DevOps is an approach to culture, automation, and platform design intended to deliver increased business value and responsiveness through rapid, high-quality service delivery. This is all made possible through fast-paced, iterative IT service delivery. DevOps means linking legacy apps with newer cloud-native apps and infrastructure.
The word “DevOps” is a mashup of “development’ and “operations” but it represents a set of ideas and practices much larger than those two terms alone, or together. DevOps includes security, collaborative ways of working, data analytics, and many other things. But what is it?
DevOps describes approaches to speeding up the processes by which an idea (like a new software feature, a request for enhancement, or a bug fix) goes from development to deployment in a production environment where it can provide value to the user. These approaches require that development teams and operations teams communicate frequently and approach their work with empathy for their teammates. Scalability and flexible provisioning are also necessary. With DevOps, those that need power the most, get it—through self-service and automation. Developers, usually coding in a standard development environment, work closely with IT operations to speed software builds, tests, and releases—without sacrificing reliability.
Of course, this means more frequent changes to code and more dynamic infrastructure usage. Traditional management strategies can’t keep up with this kind of demand. You’re going to need to change a few things to give you an edge.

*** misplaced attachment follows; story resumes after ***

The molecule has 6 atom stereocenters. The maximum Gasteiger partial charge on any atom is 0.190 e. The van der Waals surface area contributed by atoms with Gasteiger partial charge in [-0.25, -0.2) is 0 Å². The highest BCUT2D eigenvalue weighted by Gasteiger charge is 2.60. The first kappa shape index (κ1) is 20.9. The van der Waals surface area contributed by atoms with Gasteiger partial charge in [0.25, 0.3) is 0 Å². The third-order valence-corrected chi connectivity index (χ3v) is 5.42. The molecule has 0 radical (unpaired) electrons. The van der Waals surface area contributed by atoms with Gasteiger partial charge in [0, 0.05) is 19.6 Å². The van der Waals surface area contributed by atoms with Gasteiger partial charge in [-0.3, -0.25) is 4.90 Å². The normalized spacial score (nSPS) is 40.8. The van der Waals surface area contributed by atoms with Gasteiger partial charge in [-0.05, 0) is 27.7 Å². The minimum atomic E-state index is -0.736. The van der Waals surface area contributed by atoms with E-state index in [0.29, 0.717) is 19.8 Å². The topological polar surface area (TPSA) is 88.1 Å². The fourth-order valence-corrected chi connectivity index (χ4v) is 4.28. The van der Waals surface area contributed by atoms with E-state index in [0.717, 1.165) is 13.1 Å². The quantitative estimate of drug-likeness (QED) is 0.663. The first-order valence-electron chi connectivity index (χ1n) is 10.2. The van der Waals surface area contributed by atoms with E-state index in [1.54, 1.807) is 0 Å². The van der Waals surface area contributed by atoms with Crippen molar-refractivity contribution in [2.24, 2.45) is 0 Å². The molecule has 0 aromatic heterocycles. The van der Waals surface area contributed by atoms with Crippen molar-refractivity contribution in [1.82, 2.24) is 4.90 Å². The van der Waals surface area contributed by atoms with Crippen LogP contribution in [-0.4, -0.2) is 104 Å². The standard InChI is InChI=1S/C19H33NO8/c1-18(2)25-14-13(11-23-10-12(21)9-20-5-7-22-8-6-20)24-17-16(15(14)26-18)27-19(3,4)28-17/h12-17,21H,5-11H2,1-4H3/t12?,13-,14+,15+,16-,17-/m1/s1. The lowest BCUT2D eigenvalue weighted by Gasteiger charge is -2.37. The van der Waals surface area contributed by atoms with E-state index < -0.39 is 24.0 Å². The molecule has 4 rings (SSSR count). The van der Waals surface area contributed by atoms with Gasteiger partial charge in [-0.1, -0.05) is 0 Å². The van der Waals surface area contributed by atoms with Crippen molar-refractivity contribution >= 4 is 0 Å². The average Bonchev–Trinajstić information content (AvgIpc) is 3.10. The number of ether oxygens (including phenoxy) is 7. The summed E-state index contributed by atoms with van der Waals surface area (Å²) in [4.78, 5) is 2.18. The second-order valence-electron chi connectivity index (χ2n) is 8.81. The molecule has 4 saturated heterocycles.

A major outcome of implementing DevOps is a continuous integration and continuous deployment pipeline (CI/CD). CI/CD helps you deliver apps to customers frequently and validate software quality with minimal human intervention.
Specifically, CI/CD introduces ongoing automation and continuous monitoring throughout the lifecycle of apps, from integration and testing phases to delivery and deployment, so you can quickly identify and correct problems and defects. Taken together, these connected practices are often referred to as a "CI/CD pipeline" and are supported by development and operations teams working together in an agile way.
As we mentioned earlier, DevOps isn’t just about development and operations teams. In order to take full advantage of a DevOps approach, organizations must consider how security plays a role in the life cycle of their apps. This means thinking about core security from the planning phase onward. It also means automating some security features to keep the DevOps workflow from slowing down. Selecting the right tools to integrate security can help meet your DevOps security goals.
But effective DevOps security requires more than new tools—it builds on the cultural changes of DevOps to integrate the work of security teams sooner rather than later. DevOps speeds things up by closing the gap between development and operations, but the speed gained can be undermined by poor security planning.
Security used to be the exclusive responsibility of an isolated team—tacked on in the final stage of development. Now, in a collaborative DevOps framework, security is a shared responsibility, integrated from the start.